Prominent Gay ‘Conversion Therapist’ Says He Will Now ‘Pursue Life as a Gay Man’

David Matheson, who was once a prominent Mormon gay “conversion therapist,” announced that he has now chosen to “pursue life as a gay man” and is looking for a boyfriend.

“A year ago I realized I had to make substantial changes in my life. I realized I couldn’t stay in my marriage any longer. And I realized that it was time for me to affirm myself as gay,” Matheson wrote in a Facebook post after being married to a woman for 30 years.

“I know my work helped many, many people because they’ve told me so. But I’m sure I’ve hurt some people too,” Matheson wrote in the post. “Not that I would excuse myself, but any shortcomings I had as a therapist came from too narrow a view of what ‘emotionally healthy’ can look like. They came from my own homophobia and narrow mindedness.”

Conversion therapy has been denounced by every health group:

“So-called gay conversion therapy, which is sometimes referred to as ‘ex-gay therapy’ or ‘reparative therapy,’ is a pseudoscientific practice that seeks to change a person’s sexual orientation or gender identity,” NBC News explained. “Talk therapy is currently the most commonly used technique, but some practitioners have also combined this with ‘aversion treatments,’ such as induced vomiting or electric shocks, according to a 2018 report by UCLA’s Williams Institute (Matheson stressed he never participated in ‘aversion therapy’). Nearly every major health association, including the American Medical Association and the American Psychological Association, has denounced the practice.”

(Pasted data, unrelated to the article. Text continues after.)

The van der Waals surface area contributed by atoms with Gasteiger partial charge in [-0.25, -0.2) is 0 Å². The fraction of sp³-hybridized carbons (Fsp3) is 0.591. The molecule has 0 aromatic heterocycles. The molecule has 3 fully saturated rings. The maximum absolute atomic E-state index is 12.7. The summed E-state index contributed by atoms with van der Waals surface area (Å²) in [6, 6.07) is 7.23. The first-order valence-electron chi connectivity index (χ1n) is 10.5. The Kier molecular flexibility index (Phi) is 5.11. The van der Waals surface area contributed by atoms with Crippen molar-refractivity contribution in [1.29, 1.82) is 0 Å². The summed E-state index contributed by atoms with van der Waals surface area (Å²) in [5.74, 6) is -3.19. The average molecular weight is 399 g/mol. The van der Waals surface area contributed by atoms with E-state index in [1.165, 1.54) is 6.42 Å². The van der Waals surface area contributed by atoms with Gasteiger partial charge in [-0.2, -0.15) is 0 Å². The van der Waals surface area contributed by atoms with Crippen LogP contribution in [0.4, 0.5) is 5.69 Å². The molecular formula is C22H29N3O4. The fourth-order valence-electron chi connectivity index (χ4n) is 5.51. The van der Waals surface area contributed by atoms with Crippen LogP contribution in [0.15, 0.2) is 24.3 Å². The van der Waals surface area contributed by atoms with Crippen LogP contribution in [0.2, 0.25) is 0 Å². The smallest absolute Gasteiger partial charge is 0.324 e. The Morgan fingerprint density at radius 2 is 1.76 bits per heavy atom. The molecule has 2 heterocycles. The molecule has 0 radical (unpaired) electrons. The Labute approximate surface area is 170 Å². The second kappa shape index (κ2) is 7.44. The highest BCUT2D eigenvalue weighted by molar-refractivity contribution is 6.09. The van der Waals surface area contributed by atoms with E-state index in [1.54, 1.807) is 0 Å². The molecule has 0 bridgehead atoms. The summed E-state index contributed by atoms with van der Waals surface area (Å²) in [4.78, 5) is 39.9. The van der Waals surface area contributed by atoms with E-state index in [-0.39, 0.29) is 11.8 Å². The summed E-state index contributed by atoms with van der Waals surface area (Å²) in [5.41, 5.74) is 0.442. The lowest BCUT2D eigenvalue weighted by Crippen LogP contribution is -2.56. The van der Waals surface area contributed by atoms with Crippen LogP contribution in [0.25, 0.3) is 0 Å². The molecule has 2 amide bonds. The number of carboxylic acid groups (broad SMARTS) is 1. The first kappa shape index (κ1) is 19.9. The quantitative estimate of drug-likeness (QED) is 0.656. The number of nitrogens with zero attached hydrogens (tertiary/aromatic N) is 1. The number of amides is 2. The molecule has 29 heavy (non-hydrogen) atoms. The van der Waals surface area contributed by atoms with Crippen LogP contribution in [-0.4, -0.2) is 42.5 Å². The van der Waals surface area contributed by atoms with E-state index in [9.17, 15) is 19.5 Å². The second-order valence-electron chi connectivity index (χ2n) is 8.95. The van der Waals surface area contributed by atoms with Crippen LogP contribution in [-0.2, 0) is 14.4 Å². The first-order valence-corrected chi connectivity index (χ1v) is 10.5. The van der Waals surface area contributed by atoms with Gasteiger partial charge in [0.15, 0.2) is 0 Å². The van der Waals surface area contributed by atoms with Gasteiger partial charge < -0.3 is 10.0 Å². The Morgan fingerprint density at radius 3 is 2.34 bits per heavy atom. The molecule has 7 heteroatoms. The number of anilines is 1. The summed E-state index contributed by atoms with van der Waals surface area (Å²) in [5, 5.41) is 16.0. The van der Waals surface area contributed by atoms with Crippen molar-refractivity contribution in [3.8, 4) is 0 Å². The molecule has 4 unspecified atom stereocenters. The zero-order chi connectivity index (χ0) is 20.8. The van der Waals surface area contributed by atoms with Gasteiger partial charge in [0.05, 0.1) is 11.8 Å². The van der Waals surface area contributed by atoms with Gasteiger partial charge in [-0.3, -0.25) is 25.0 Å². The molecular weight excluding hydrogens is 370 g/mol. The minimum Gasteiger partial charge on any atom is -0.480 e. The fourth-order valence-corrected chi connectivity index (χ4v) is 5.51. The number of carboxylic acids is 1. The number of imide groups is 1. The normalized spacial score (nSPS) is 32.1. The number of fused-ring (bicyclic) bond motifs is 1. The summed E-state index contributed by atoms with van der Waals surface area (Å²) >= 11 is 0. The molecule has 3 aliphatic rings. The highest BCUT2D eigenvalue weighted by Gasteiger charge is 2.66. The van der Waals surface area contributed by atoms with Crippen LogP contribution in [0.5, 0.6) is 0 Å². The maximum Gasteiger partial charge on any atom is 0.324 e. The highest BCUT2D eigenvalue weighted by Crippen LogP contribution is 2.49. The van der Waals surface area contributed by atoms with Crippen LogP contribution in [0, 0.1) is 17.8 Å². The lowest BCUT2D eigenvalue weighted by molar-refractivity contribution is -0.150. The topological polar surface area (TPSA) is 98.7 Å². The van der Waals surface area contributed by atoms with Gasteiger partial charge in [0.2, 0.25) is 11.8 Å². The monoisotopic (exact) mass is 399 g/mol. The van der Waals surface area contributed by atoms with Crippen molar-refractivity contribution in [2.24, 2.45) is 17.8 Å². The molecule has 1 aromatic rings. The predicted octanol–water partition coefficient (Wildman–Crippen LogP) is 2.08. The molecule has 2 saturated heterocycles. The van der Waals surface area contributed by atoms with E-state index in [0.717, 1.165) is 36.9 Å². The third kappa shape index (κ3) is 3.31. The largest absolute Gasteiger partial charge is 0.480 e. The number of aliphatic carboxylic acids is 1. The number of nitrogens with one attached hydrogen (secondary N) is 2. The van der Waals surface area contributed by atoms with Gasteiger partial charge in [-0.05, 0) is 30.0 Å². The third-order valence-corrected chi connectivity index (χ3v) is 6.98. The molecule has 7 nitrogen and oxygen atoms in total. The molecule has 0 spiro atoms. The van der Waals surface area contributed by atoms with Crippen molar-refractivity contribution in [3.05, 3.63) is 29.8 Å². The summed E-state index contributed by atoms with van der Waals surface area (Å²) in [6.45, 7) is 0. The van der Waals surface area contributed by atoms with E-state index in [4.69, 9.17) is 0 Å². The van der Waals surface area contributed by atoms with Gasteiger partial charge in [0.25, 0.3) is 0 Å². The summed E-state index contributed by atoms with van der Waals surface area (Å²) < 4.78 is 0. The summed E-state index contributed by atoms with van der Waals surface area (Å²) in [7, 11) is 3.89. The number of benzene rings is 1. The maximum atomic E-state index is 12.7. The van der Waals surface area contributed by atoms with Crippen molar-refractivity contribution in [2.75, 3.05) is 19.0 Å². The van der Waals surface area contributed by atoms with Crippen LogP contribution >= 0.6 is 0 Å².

Matheson still supports conversion therapy:

Despite his coming out, Matheson did not denounce his past support of conversion therapy.

“I continue to support the rights of individuals to choose how they will respond to their sexual attractions and identity,” Matheson said in a statement to NBC News. “With that freedom, I am now choosing to pursue life as a gay man.”

“I know there are people who won’t be satisfied by anything less than a complete and unequivocal renunciation of everything,” Matheson added. “That’s hard, because I want people to feel the genuineness of my change of heart, but people need to understand that there is more than one reality in the world.”

He did add that he is “unequivocally” apologetic for those he harmed with his previous work.


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